I think this is just another example of genetics at work. These dogs have been bred for generations to be helpers on the farm and I note that Lily and Cowboy (Trace, not so much) try to anticipate our needs and assign themselves the role of helper.

Need a reminder your coffee is ready? Have a Border Collie or two (or three) on hand, and you'll never miss that alarm again!

If you ever need an assistant, or a Girl Friday, or just a reliable farm employee, a Border Collie is definitely a good route to take. Unlike teenagers they don't spend the day with their noses crammed into their phones. They don't drink alcohol, so no coming to work drunk, or missing work from hangovers. And since they're neutered there is no distracting girlfriend/boyfriend drama. They don't care who was voted off 'Dancing With The Stars' last night and so their productivity is not likely to decline as a result of phone time with their friends while at work.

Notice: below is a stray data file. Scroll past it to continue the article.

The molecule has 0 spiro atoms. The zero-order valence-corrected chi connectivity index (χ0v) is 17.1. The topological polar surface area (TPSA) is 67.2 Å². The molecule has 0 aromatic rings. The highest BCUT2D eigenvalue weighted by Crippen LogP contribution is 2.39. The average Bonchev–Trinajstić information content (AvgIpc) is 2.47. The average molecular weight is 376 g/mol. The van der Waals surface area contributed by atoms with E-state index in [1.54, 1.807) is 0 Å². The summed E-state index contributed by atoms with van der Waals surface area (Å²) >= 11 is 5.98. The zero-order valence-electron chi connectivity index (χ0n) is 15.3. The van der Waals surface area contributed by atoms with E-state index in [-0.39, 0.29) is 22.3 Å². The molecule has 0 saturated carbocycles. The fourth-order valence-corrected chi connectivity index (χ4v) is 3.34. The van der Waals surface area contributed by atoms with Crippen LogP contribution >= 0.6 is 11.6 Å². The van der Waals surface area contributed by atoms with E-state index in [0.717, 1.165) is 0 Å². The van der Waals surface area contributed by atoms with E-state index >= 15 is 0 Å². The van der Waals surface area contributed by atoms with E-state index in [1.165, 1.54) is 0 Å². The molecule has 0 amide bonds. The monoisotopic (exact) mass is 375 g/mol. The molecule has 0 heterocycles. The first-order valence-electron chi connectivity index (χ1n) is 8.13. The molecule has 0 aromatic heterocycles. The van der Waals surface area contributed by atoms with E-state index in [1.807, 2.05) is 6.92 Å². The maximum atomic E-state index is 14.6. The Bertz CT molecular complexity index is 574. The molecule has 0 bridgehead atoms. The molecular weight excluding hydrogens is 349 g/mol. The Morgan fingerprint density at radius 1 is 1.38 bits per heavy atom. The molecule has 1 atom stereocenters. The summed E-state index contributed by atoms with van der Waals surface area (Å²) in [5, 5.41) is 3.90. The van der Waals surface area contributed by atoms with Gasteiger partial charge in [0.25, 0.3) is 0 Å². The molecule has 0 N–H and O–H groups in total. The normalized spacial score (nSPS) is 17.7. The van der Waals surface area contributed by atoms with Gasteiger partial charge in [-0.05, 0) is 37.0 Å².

So if you get right down to it, if they had thumbs, Border Collies would make the perfect employee for your small business. It's something to consider in this economy, folks . . . 

Just sayin'. . .  

Posted by: forensicfarmgirl AT 09:55 am   |  Permalink   |  2 Comments  |  Email